Nonfiction – paperback; HarperPerennial; 252 pages; 2004.
Hilary Mantel is an award-winning British author of whom I only have a passing acquaintance. I read her last novel, Beyond Black, in early 2006 and very much enjoyed its dark inventiveness, especially her quirky characters and the descriptions of a rather dull and dreary suburban England populated by ghosts.
Giving up the Ghost is her much-lauded memoir, released in 2004 to critical acclaim, and how, having read it, I can see many aspects of her character in Beyond Black‘s narrator, Alison Hart, an overweight psychic. Mantel never goes into specifics, but it’s clear that she has some psychic tendencies, too. On the first page of her memoir she claims to have seen her step-father’s ghost. “I am not perturbed,” she writes. “I am used to ‘seeing’ things that aren’t there.”
The book is peppered with other unusual claims, including her sighting of an undefined “creature” in the back garden when she was seven that “has wrapped a strangling hand around my life, and I don’t know how, or what it was”.
There are large gaps in her life’s account, and the narrative, while largely chronological, does jump around a bit. “But in this book I didn’t aim to tell the story of my life,” she writes in the afterword, “just the story of two aspects of it, my childhood and my own childlessness. It was never meant to be the whole story. Stories are never whole.”
This is a good summation of Giving up the Ghost, which can, effectively, be broken into two halves: the first tells of her childhood growing up in a working-class Catholic family in the grim suburb of Hadfield in Manchester in the 1950s; the second of her rather traumatic adulthood filled with a string of misdiagnosed illnesses which render her unable to have children.
By turns the book is funny and sad; it’s often witty but never mawkish; and I came away from it feeling that Mantel had lead a very tough but somehow inspirational life. From the outset Mantel’s childhood was riddled with family secrets — her father disappeared; her mother moved her lover into the house and then moved suburbs to avoid a community scandal — that caused her to live in an “emotional labyrinth”. Even when she escaped the family home and moved to London to begin her university law course, the dark ghosts of the past would not let her go…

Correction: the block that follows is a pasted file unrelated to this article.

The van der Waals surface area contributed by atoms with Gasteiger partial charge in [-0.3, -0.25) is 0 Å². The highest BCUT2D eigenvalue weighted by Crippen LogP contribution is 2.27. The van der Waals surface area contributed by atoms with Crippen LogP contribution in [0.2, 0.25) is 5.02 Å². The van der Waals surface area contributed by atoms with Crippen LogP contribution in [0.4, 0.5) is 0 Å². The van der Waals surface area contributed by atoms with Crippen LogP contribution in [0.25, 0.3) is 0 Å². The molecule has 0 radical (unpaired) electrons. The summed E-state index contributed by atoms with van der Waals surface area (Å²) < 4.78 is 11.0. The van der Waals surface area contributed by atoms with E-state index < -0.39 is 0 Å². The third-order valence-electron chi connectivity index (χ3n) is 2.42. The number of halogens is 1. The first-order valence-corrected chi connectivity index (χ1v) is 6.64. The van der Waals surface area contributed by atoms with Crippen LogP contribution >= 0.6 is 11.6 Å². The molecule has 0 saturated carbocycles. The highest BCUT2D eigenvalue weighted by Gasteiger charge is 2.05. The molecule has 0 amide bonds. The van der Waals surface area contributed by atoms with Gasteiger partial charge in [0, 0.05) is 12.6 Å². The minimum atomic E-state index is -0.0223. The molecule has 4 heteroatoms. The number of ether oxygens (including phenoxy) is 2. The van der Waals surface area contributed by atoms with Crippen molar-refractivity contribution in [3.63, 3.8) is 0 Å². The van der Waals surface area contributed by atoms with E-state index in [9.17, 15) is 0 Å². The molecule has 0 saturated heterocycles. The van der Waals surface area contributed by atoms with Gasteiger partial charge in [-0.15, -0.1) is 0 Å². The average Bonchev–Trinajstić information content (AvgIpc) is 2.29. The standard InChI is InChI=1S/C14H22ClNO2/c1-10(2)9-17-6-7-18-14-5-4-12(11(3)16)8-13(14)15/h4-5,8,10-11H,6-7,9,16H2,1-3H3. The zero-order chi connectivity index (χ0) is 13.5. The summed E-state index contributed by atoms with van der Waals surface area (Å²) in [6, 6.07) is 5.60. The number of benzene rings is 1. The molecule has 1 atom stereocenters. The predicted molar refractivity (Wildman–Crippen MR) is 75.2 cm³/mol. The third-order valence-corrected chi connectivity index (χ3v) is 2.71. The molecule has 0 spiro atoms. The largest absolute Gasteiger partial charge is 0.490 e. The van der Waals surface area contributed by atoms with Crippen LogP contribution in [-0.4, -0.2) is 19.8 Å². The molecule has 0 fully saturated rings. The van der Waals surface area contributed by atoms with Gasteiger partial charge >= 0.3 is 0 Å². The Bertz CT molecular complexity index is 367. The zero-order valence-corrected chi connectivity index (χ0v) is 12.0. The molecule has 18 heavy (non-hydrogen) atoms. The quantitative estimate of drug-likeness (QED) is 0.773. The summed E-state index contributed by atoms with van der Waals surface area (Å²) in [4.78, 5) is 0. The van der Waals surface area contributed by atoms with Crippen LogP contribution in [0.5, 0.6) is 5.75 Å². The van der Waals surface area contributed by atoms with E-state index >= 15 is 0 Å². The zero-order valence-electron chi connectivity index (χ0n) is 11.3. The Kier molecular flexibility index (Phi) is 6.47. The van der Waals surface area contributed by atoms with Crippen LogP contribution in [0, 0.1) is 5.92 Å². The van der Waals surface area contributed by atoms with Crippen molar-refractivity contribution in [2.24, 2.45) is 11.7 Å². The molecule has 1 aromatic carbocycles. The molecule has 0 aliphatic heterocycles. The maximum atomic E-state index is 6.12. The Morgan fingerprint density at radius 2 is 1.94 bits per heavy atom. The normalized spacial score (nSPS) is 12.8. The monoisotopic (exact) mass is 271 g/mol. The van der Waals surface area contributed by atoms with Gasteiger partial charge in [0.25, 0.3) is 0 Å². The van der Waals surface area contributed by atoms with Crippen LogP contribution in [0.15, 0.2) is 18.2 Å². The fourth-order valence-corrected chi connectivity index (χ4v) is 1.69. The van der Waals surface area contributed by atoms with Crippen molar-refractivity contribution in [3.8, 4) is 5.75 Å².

By the time I was twenty I was living in a slum house in Sheffield. I had a husband and no money; those things I could explain. I had a pain which I could not explain; it seemed to wander around my body, nibbling here, stabbing there, flitting every time I tried to put my finger on it.
Written in a clear-eyed prose style, it is, at times, so honest as to be painful. Mantel, herself, admits that she struggles to write much of it. “Once you have learned the habits of secrecy, they aren’t so easy to give up,” she confesses mid-way through the book.
She is particularly frank about her various illnesses, which lead to her stacking on the weight and “accumulating an anger that would rip a roof off”. And the ways in which she comes to terms with her infertility is also painfully candid, the hurt seemingly oozing off the page.
This is not a particularly cheerful read, but it is an inspirational one about chasing dreams, seeking answers and forging your own path in life. I loved it and now that I know more about Hilary Mantel’s life I hope to read more of her fiction very soon.